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Driven into a corner

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M'sian express bus operators say drivers exploit shortage to escape punishment for reckless driving

Express bus operators in Malaysia say that they are finding it difficult to rein in their drivers.

The reason: The drivers are a law unto themselves and do not really care about safety.

The operators allege that the drivers are exploiting a shortage in the industry.

An operator, who spoke on condition of anonymity, told Malaysia's The Star that one of his drivers sabotaged his bus two weeks ago after being reprimanded for speeding.

He said: "We called him up and asked why he was driving so fast. He replied: 'Hey, the steering is in my hands, I do what I like. You think I'm afraid (of you)?'

"Then he took the bus somewhere and poured sand into the engine."

He said even though a police report was lodged, no action was taken against the driver, who quit and joined another bus operator.

The focus on Malaysia's deadly roads comes after a double-decker express bus plunged into a ravine along the Segamat-Kuantan trunk road on Sunday, killing a Briton.

There were 38 tourists on the bus, including 20 Singaporeans who suffered minor injuries.

Relating another case, the operator said a driver who was ticked off for speeding, threatened to walk away and leave his passengers by the roadside.


Another operator, who also declined to be named, said he had also come across drivers who dictate terms to their employers.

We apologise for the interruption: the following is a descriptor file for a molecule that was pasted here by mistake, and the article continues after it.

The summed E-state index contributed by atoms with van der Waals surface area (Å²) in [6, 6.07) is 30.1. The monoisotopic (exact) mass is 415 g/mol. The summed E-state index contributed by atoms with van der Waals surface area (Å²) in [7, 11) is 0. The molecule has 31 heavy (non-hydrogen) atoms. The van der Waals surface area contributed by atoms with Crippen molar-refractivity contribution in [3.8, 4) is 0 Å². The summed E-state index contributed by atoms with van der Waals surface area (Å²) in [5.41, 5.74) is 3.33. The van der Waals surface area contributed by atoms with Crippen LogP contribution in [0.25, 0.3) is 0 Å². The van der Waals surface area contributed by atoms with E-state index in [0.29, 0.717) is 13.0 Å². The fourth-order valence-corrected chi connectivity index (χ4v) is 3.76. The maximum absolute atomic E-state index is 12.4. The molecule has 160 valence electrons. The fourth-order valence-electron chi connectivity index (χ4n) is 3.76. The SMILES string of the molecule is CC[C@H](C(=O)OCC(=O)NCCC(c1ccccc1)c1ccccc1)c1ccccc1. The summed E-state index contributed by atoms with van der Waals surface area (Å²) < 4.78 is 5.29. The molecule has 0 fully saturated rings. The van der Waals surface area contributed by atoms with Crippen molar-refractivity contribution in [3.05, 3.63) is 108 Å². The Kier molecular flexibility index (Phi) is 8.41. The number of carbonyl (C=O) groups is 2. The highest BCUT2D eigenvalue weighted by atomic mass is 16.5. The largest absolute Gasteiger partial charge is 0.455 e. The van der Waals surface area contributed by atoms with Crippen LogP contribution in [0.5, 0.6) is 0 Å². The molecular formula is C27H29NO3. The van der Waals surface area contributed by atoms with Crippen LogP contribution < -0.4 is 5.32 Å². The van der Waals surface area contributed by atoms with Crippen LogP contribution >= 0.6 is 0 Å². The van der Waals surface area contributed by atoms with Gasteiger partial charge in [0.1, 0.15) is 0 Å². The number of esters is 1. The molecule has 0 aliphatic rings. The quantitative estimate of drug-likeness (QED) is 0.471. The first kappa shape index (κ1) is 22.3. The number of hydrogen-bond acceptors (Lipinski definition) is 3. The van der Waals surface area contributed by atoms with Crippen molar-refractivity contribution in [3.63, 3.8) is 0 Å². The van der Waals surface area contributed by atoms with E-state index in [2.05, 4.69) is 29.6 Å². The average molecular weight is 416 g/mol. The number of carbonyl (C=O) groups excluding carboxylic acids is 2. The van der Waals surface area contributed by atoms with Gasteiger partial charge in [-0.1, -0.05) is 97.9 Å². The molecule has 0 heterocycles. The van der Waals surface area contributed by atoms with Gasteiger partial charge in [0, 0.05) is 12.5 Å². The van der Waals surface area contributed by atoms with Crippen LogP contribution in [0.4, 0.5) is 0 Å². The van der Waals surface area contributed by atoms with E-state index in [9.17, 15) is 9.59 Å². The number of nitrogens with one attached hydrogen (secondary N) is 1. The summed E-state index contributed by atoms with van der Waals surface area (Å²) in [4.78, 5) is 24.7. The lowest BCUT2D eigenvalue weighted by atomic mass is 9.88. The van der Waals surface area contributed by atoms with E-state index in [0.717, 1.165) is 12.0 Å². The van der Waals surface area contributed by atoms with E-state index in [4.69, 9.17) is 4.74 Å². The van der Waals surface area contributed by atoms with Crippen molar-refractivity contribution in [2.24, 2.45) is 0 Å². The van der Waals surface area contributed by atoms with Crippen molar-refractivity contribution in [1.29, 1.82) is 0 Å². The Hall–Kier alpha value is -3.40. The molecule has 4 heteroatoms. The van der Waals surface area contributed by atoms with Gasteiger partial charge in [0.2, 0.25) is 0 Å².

"They don't say it to my face, but they have told my other drivers they don't care if I take action against them," he said.

He added they cannot afford to sack errant drivers because of the acute shortage. Suggestions by the industry to fill this shortage with foreign drivers, even temporarily, were rejected by the government, he said.

He said increasing wages to woo better drivers was also difficult, saying bus fares have not gone up since 2009 despite a rise in operational costs.

Meanwhile, faced with an increasing number of bus crashes, the government has decided to take drastic measures to tackle the problem.

These include making it mandatory for express bus drivers to undergo drug tests at bus terminals nationwide, and banning double-decker buses from hilly terrain, the New Straits Times reported.

The drug tests began yesterday.

Deputy Transport Minister Abdul Aziz Kaprawi said the National Anti-Drug Agency and the road transport department will conduct the tests.

He said the drivers would be allowed to start their journey only if they pass the tests. The screening will affect about 9,000 drivers, the minister said.

Mr Aziz also said his ministry had decided to suspend double-decker buses from plying six accident-prone hilly routes - Cameron Highlands, Genting Highlands, Bukit Tinggi and Fraser's Hill in Pahang, Gunung Jerai in Kedah and Bukit Larut in Perak.